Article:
Take, for example, the situation in Iraq and Syria. The underlying conditions in both countries (autocratic meltdown, geosectarianism, growth of ungoverned spaces, lack of viable political economies, interests of regional powers, etc.) are not issues that can be addressed in the short term. These circumstances give ISIS and other Salafist-jihadist forces the space to mount a resurgence even after suffering defeat, as has happened with the demolition of the ISIS caliphate. Put differently, the ideological struggle against Islamist radicalism is a multi-generational one.
The Role of Tradecraft
In the meantime, security forces need to deal with threats in the here and now. That is where the focus needs to be on interdicting tradecraft, which is more manageable than focusing on radicalization. Counterterrorism efforts should also be triaged, with priority given to preventing attacks involving the use of more lethal weapons, which is a function of tradecraft. The same logic of tradecraft that enables terrorists also assists security forces in hunting them down. The flow of guns, ammunition, and precursor materials for constructing bombs can be better tracked.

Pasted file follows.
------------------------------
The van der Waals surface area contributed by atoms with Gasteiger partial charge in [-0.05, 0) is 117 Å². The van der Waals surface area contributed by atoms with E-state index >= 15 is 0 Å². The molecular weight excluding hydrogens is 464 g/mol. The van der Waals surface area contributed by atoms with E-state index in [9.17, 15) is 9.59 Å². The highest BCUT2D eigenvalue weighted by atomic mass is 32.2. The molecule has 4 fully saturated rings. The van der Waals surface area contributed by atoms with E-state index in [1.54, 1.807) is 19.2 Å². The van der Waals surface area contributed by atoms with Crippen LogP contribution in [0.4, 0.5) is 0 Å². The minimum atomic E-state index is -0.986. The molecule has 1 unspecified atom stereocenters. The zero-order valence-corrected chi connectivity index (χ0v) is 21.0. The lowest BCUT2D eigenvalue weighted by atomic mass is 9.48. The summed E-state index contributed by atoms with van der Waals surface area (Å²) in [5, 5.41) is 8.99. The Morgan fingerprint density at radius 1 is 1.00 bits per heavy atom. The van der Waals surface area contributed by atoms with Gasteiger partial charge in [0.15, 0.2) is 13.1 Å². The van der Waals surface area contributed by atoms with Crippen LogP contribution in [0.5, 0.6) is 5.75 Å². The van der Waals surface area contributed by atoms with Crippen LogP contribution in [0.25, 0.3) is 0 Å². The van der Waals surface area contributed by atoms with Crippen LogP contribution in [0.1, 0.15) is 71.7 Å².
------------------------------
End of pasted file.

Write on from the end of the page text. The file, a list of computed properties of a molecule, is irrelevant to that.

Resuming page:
Likewise, training and preparation for such attacks is also detectable, because these activities involve physical movements as opposed to evolution of thought. As long as U.S. and allied intelligence services expend the bulk of their energies on making sure that terrorist entities are denied the ability to impart tradecraft to their operatives, we will be able to considerably minimize large-scale attacks. That said, it is much harder to stop someone who has decided to mow down or stab people, given the low-tech nature of the tradecraft. But the upside is that the damage from a terrorist with low tradecraft skills can still be contained.